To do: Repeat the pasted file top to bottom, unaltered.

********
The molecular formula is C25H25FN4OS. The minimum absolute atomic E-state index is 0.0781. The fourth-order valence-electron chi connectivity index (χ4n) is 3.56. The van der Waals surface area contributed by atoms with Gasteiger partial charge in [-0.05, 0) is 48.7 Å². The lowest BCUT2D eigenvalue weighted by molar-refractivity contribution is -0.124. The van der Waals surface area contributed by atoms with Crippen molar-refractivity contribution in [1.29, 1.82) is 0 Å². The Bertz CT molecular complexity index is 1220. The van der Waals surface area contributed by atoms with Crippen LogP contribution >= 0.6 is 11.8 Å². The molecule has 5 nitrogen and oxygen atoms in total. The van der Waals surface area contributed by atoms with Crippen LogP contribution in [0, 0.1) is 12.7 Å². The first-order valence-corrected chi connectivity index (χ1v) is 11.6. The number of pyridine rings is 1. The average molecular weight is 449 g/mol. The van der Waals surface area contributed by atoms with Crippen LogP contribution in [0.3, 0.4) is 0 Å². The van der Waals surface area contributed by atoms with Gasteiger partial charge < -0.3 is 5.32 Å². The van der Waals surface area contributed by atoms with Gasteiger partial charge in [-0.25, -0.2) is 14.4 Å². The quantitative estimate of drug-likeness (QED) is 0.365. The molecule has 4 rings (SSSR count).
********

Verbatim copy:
The molecular formula is C25H25FN4OS. The minimum absolute atomic E-state index is 0.0781. The fourth-order valence-electron chi connectivity index (χ4n) is 3.56. The van der Waals surface area contributed by atoms with Gasteiger partial charge in [-0.05, 0) is 48.7 Å². The lowest BCUT2D eigenvalue weighted by molar-refractivity contribution is -0.124. The van der Waals surface area contributed by atoms with Crippen molar-refractivity contribution in [1.29, 1.82) is 0 Å². The Bertz CT molecular complexity index is 1220. The van der Waals surface area contributed by atoms with Crippen LogP contribution >= 0.6 is 11.8 Å². The molecule has 5 nitrogen and oxygen atoms in total. The van der Waals surface area contributed by atoms with Crippen LogP contribution in [0, 0.1) is 12.7 Å². The first-order valence-corrected chi connectivity index (χ1v) is 11.6. The number of pyridine rings is 1. The average molecular weight is 449 g/mol. The van der Waals surface area contributed by atoms with Crippen LogP contribution in [0.3, 0.4) is 0 Å². The van der Waals surface area contributed by atoms with Gasteiger partial charge < -0.3 is 5.32 Å². The van der Waals surface area contributed by atoms with Gasteiger partial charge in [-0.25, -0.2) is 14.4 Å². The quantitative estimate of drug-likeness (QED) is 0.365. The molecule has 4 rings (SSSR count).